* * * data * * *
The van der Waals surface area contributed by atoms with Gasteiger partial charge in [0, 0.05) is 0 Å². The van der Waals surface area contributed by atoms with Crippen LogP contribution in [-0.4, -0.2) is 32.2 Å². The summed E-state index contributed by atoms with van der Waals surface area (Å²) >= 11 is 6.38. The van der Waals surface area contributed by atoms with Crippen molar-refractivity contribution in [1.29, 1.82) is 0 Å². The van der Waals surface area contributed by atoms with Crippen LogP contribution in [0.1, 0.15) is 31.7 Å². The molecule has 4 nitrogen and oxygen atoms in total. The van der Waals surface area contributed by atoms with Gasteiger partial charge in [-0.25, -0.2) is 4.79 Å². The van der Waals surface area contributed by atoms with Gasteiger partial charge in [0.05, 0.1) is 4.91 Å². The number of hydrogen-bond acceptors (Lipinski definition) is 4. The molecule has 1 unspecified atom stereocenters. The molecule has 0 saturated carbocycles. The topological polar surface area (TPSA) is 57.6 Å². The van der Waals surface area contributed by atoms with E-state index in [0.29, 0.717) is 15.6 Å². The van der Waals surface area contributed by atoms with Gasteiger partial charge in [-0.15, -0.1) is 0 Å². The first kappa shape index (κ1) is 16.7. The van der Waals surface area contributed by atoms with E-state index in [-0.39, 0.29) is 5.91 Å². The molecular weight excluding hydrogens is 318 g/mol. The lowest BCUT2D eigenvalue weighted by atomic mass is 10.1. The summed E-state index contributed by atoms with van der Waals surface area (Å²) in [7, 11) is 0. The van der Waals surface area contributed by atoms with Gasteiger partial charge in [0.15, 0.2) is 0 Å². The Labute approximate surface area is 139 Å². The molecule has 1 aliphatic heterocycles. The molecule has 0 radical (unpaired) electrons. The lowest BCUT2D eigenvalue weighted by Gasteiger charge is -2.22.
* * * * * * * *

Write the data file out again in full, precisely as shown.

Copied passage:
The van der Waals surface area contributed by atoms with Gasteiger partial charge in [0, 0.05) is 0 Å². The van der Waals surface area contributed by atoms with Crippen LogP contribution in [-0.4, -0.2) is 32.2 Å². The summed E-state index contributed by atoms with van der Waals surface area (Å²) >= 11 is 6.38. The van der Waals surface area contributed by atoms with Crippen molar-refractivity contribution in [1.29, 1.82) is 0 Å². The van der Waals surface area contributed by atoms with Crippen LogP contribution in [0.1, 0.15) is 31.7 Å². The molecule has 4 nitrogen and oxygen atoms in total. The van der Waals surface area contributed by atoms with Gasteiger partial charge in [-0.25, -0.2) is 4.79 Å². The van der Waals surface area contributed by atoms with Gasteiger partial charge in [0.05, 0.1) is 4.91 Å². The number of hydrogen-bond acceptors (Lipinski definition) is 4. The molecule has 1 unspecified atom stereocenters. The molecule has 0 saturated carbocycles. The topological polar surface area (TPSA) is 57.6 Å². The van der Waals surface area contributed by atoms with E-state index in [0.29, 0.717) is 15.6 Å². The van der Waals surface area contributed by atoms with Gasteiger partial charge in [-0.15, -0.1) is 0 Å². The first kappa shape index (κ1) is 16.7. The van der Waals surface area contributed by atoms with E-state index in [-0.39, 0.29) is 5.91 Å². The molecular weight excluding hydrogens is 318 g/mol. The lowest BCUT2D eigenvalue weighted by atomic mass is 10.1. The summed E-state index contributed by atoms with van der Waals surface area (Å²) in [7, 11) is 0. The van der Waals surface area contributed by atoms with Gasteiger partial charge in [0.15, 0.2) is 0 Å². The Labute approximate surface area is 139 Å². The molecule has 1 aliphatic heterocycles. The molecule has 0 radical (unpaired) electrons. The lowest BCUT2D eigenvalue weighted by Gasteiger charge is -2.22.